I stopped briefly to take video and talk to a few people who hopped off a tourist bus (which had pulled over on the ridge in order for a little girl with car-sickness to vomit into a bag). I soon made my way around the mountains up to the Ronghua dam itself. The caretaker had a small pack of now somewhat elderly dogs that he had taken in and they all barked at me when I rolled into the courtyard on my motorbike. I didn't have any snacks on me to dish out, so I just kneeled down and held my hand out so they could see and smell me. I talked to the caretaker for a while and he allowed me to take whatever pictures and video I wanted and was keen to answer questions. 


I like this shot, and it is very common on a google image search for "榮華壩", but I'd also like to get some close up shots from the downstream side on another visit, if possible. This image does at least allow you to see the full height of the dam and the contrast between the downstream and upstream sides, as well as the pulley-track for lowering and lifting people as well as heavy goods and (possibly) sediments from behind the dam.
   One of the questions I asked the caretaker was how high the dam was, to which he replied that it was thirty meters. Another question was how deep the water is on the upstream side, with the obvious implication that from that you could work out how much silt there is - to this question he gave a long, convoluted answer of which I could only understand bits and pieces, but one thing I did gather was that the water bureau had removed a large amount of silt at some point last year.

The road skirts around the mountainside to afford a view back toward the upstream face of the dam, from where it is possible to clearly see the entrapment pen for a diversion tunnel (to the left in the image below), which channels water several kilometers downstream to a small hydroelectric power plant at the Yihsin weir (which straddles the same river but at a lower altitude)...



I drove on upstream for several more kilometers in order to ascertain whether there was, or had once been, an access road from the mountainside down to the river bed for the movement of trucks transporting sediments and heavy goods. Although I did see one gated, and long-since overgrown area on the left hand side of the road that looked like it had previously been an access road entry point, it was obviously long-since disused. Perhaps it had been there during the initial construction of the dam some forty to fifty years ago, in which case, all of the current maintenance for the dam would have to be performed using the pulley-track that hangs down the mountainside above the dam...


I left the Ronghua dam at some point well after 1pm, with the intent of getting back to the little town of Daxi at the back of Shihmen reservoir for gasoline and food. However, I hadn't gone very far when I noticed something out of the corner of my eye that had elluded me on the way up to the Ronghua dam...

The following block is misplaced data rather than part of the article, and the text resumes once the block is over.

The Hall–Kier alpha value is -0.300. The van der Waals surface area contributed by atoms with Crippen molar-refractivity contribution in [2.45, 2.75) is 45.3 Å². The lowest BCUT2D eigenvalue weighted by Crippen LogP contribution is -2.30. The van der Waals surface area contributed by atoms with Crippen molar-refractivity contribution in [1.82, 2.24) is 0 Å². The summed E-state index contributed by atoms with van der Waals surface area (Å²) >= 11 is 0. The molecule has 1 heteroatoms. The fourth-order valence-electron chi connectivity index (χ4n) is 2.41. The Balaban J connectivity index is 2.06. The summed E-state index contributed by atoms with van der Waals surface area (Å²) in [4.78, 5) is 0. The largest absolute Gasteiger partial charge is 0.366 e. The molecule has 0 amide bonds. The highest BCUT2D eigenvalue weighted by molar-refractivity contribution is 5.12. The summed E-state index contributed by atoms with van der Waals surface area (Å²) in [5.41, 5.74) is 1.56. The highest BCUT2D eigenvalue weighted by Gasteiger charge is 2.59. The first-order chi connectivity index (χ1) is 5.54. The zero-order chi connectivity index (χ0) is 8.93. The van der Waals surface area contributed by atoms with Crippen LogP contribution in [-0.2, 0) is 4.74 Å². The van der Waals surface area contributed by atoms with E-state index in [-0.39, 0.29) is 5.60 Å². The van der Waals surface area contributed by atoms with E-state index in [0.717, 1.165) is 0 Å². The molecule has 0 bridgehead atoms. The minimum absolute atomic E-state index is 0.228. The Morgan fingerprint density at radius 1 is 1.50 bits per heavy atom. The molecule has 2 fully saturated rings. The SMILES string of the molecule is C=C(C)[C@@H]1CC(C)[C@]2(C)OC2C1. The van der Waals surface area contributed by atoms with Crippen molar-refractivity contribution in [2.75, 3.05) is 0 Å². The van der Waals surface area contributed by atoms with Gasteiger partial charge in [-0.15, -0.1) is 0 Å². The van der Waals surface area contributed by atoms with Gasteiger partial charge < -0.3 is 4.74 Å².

That is an inflection point for the diversion tunnel carrying water down from the Ronghua dam to the hydroelectric power plant further downstream next to the Yihsin weir. The main water exits from the windowed tunnel at the top right, but as you can see there is also a secondary source entering the penstock from the top left...


The larger hydraulic gate to the bottom left of the image, which is clearly open, is to allow the water to carry on flowing downstream through the tunnel on the way to the hydroelectric plant, whilst the gate opposite it to the bottom right of the image appears to be there to allow excess water out into a natural stream-bed in order to prevent flood damage.

I eventually made my way back downstream to the Yihsin weir and rolled up there to take a look around. There were two security guards, one of whom was relaxed and happy to talk to me (in Chinese of course) whilst the other was obviously nervous and kept asking me half-formed questions - presumably out of fear that I was a militant environmentalist out to cause trouble for his bosses! Unfortunately I have found this to be a fairly common, if not quite universal, reflex. Nonetheless I was allowed to look around on condition that I park my bike which was necessary anyway, but the views afforded from the security guard office were partial and obscured by vegetation. As I was about to leave the friendly security guard said I could take the other road down to the hydroelectric power station and take better pictures there. He was right; here is a view upstream toward the Yihsin weir itself...


It is a large weir with several lips over which the water cascades, and just a short distance downstream were the visible remains (on either side of the channel) of a previous weir which the security guard believed had been damaged beyond repair by typhoon Morakot in 2009...


 The hydroelectric power station, however, was not so easy to photograph given that it was on the same side of the river as I was but was something like fifty feet tall - there was simply no way to get the building into perspective even with my wide angle lens. To solve this problem I crossed the river and used my little, fish-eyed "GoPro" camera to take some snaps; the advantage of this camera being that it is housed in a waterproof casing, which was necessary as crossing the river was not quite a simple matter of wading across (ahem, the astute among you will read between the lines here). The GoPro is better suited for video of close-up action than for taking stills of objects at a distance though. I should be able to improve with further practice, but here is what I got out of it...


As you can see, the Yihsin hydroelectric plant is housed inside one of those 1960s concrete brutalist monstrosities - an ugly grey concrete block with tiny little peep-holes at the top instead of proper windows. The water exits the turbine and passes out through the north-east corner of the building; in order to get this shot, I did not cross here but somewhat further upstream where the water was very calm and the drag of the current was weak enough for me to cross easily in a few seconds. I would upload some of the video I shot, but the blogger format seems to have a limit of 100 MB for video, and I haven't yet figured out how to compress the files below that size on my new laptop. I also got some shots from below the power station using the DSLR...